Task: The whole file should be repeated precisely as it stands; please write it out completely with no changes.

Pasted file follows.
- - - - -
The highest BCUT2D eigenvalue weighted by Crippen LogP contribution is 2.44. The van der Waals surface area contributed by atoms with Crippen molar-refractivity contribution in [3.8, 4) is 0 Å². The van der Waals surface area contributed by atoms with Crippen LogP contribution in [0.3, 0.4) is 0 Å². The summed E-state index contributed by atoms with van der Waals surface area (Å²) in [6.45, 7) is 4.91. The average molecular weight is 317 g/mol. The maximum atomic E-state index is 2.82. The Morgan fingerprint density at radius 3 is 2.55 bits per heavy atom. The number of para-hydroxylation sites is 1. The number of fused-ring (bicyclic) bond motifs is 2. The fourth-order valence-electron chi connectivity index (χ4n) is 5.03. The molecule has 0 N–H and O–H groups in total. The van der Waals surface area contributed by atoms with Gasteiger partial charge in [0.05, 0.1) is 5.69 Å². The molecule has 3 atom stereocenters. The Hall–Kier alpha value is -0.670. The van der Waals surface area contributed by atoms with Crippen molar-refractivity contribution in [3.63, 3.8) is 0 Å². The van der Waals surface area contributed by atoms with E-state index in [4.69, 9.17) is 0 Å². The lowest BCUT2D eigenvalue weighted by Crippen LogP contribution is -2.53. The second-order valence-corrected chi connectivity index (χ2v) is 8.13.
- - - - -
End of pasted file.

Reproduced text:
The highest BCUT2D eigenvalue weighted by Crippen LogP contribution is 2.44. The van der Waals surface area contributed by atoms with Crippen molar-refractivity contribution in [3.8, 4) is 0 Å². The van der Waals surface area contributed by atoms with Crippen LogP contribution in [0.3, 0.4) is 0 Å². The summed E-state index contributed by atoms with van der Waals surface area (Å²) in [6.45, 7) is 4.91. The average molecular weight is 317 g/mol. The maximum atomic E-state index is 2.82. The Morgan fingerprint density at radius 3 is 2.55 bits per heavy atom. The number of para-hydroxylation sites is 1. The number of fused-ring (bicyclic) bond motifs is 2. The fourth-order valence-electron chi connectivity index (χ4n) is 5.03. The molecule has 0 N–H and O–H groups in total. The van der Waals surface area contributed by atoms with Gasteiger partial charge in [0.05, 0.1) is 5.69 Å². The molecule has 3 atom stereocenters. The Hall–Kier alpha value is -0.670. The van der Waals surface area contributed by atoms with Crippen molar-refractivity contribution in [3.63, 3.8) is 0 Å². The van der Waals surface area contributed by atoms with E-state index in [4.69, 9.17) is 0 Å². The lowest BCUT2D eigenvalue weighted by Crippen LogP contribution is -2.53. The second-order valence-corrected chi connectivity index (χ2v) is 8.13.